After two decades of propaganda about homosexuality and the "gay rights" movement, including one-sided media presentations depicting gay as great with no downsides (other than "homophobia"), the common sense of the public still prevails. According to a New York Times/CBS News poll (Dec. 21), there is widespread support for a proposed constitutional amendment that would preserve marriage as a unique relational contract between a man and a woman. The poll, which found "unease" about homosexual relations in general, also discovered that many of those who have supported "gay rights" oppose same-sex marriage.
The numbers break down along religious and secular lines, with religious believers who oppose same-sex marriage supporting a constitutional amendment by a large margin and secularists, who favor "gay rights," opposing an amendment by not as wide a margin. Under 30s and "those who know gay people" are most supportive of allowing them to marry, according to the poll.
This ought to be good news for social conservatives. But infighting among members of various conservative religious and political organizations threatens to frustrate the effort to win passage of an amendment. At several recent meetings in the Washington area attended by leaders of social conservative groups, there were disagreements over the wording of the amendment and doubt about whether Congress would pass it.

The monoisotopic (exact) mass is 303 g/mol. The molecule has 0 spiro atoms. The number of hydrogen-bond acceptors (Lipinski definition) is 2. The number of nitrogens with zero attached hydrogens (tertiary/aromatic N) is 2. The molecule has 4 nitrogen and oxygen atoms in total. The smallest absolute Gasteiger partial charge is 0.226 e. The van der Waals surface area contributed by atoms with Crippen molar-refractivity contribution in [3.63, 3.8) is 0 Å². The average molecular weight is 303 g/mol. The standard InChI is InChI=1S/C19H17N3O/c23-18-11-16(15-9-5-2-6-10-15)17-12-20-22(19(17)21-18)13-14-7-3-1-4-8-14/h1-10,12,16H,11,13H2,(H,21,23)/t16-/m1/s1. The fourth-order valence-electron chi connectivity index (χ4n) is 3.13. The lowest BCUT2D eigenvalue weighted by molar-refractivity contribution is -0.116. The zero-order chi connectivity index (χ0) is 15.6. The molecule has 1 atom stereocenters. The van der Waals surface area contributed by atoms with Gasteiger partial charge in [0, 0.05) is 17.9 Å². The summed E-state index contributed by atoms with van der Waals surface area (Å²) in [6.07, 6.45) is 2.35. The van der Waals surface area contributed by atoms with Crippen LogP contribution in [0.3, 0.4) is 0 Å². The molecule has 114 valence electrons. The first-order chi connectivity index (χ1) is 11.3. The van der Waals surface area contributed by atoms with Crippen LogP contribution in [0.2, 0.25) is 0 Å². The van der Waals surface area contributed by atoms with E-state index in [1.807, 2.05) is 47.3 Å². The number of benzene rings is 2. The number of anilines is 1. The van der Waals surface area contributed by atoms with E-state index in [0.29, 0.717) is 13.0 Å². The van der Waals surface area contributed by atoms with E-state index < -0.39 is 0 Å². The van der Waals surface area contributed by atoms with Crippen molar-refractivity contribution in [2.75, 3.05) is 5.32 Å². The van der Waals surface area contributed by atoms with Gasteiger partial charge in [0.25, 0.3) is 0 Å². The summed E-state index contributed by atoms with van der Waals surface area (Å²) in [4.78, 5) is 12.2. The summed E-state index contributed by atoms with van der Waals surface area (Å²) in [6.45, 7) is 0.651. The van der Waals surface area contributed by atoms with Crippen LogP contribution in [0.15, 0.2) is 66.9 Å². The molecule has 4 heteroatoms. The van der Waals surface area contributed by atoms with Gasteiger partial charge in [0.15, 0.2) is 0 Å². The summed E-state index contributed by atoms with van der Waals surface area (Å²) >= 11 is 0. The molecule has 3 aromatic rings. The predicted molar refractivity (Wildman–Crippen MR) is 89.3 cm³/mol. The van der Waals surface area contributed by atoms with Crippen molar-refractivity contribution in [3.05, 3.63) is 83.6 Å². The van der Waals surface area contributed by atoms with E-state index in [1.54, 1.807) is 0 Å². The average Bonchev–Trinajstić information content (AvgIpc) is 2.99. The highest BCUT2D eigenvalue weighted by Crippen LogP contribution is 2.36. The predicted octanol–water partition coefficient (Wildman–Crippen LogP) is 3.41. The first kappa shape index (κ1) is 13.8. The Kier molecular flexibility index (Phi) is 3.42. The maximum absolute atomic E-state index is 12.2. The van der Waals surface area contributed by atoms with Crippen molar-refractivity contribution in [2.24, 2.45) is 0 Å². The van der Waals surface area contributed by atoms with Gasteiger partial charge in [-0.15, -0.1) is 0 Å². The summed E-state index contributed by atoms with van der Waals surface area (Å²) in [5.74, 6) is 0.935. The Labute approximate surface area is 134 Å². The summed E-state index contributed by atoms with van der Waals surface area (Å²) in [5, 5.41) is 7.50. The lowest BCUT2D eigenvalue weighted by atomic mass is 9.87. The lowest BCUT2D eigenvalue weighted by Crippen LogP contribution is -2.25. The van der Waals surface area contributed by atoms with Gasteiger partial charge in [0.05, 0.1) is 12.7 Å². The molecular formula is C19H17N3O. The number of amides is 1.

The debate divides those who believe the amendment should outlaw "civil unions" and those who think both traditional marriage and civil unions can coexist.
One group of social conservatives prefers language contained in a Nebraska law: "Only marriage between a man and a woman shall be valid or recognized in the United States. The uniting of two persons of the same sex in a civil union, domestic partnership or other similar same-sex relationship shall not be valid or recognized in the United States."
One of the conservatives who attended the Washington meetings, which, he says, included a strategy session at the White House, says his group is working on language similar to Nebraska: "Marriage in the United States shall consist of the union of a man and a woman. Neither the United States nor any state shall grant or recognize the legal status of a spouse to any person in a relationship other than marriage."